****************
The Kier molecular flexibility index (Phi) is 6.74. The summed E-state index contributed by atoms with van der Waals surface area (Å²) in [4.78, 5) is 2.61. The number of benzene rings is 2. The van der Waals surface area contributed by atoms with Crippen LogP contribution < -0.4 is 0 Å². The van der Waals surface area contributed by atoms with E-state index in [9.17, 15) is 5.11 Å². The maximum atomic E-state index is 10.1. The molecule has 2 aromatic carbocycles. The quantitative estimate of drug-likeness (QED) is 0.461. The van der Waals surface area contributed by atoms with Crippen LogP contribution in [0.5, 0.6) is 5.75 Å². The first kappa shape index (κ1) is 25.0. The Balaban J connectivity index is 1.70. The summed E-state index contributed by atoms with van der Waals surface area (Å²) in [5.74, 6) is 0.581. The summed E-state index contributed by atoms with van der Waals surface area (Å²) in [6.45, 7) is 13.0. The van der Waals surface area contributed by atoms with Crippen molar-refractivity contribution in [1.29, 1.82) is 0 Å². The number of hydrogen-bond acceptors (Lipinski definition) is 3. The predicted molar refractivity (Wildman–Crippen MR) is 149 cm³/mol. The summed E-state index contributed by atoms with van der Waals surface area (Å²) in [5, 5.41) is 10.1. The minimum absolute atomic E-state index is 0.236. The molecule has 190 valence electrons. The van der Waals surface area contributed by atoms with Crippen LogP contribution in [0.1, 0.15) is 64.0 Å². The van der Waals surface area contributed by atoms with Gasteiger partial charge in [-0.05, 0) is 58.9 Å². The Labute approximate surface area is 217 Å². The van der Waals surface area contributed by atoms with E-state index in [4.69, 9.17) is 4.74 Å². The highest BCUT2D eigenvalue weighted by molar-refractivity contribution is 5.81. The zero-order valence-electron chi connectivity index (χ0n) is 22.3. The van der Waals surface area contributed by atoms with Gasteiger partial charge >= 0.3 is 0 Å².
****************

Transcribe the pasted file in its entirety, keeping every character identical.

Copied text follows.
The Kier molecular flexibility index (Phi) is 6.74. The summed E-state index contributed by atoms with van der Waals surface area (Å²) in [4.78, 5) is 2.61. The number of benzene rings is 2. The van der Waals surface area contributed by atoms with Crippen LogP contribution < -0.4 is 0 Å². The van der Waals surface area contributed by atoms with E-state index in [9.17, 15) is 5.11 Å². The maximum atomic E-state index is 10.1. The molecule has 2 aromatic carbocycles. The quantitative estimate of drug-likeness (QED) is 0.461. The van der Waals surface area contributed by atoms with Crippen LogP contribution in [0.5, 0.6) is 5.75 Å². The first kappa shape index (κ1) is 25.0. The Balaban J connectivity index is 1.70. The summed E-state index contributed by atoms with van der Waals surface area (Å²) in [5.74, 6) is 0.581. The summed E-state index contributed by atoms with van der Waals surface area (Å²) in [6.45, 7) is 13.0. The van der Waals surface area contributed by atoms with Crippen molar-refractivity contribution in [1.29, 1.82) is 0 Å². The number of hydrogen-bond acceptors (Lipinski definition) is 3. The predicted molar refractivity (Wildman–Crippen MR) is 149 cm³/mol. The summed E-state index contributed by atoms with van der Waals surface area (Å²) in [5, 5.41) is 10.1. The minimum absolute atomic E-state index is 0.236. The molecule has 190 valence electrons. The van der Waals surface area contributed by atoms with Crippen LogP contribution in [0.1, 0.15) is 64.0 Å². The van der Waals surface area contributed by atoms with Gasteiger partial charge in [-0.05, 0) is 58.9 Å². The Labute approximate surface area is 217 Å². The van der Waals surface area contributed by atoms with E-state index in [4.69, 9.17) is 4.74 Å². The highest BCUT2D eigenvalue weighted by molar-refractivity contribution is 5.81. The zero-order valence-electron chi connectivity index (χ0n) is 22.3. The van der Waals surface area contributed by atoms with Gasteiger partial charge >= 0.3 is 0 Å².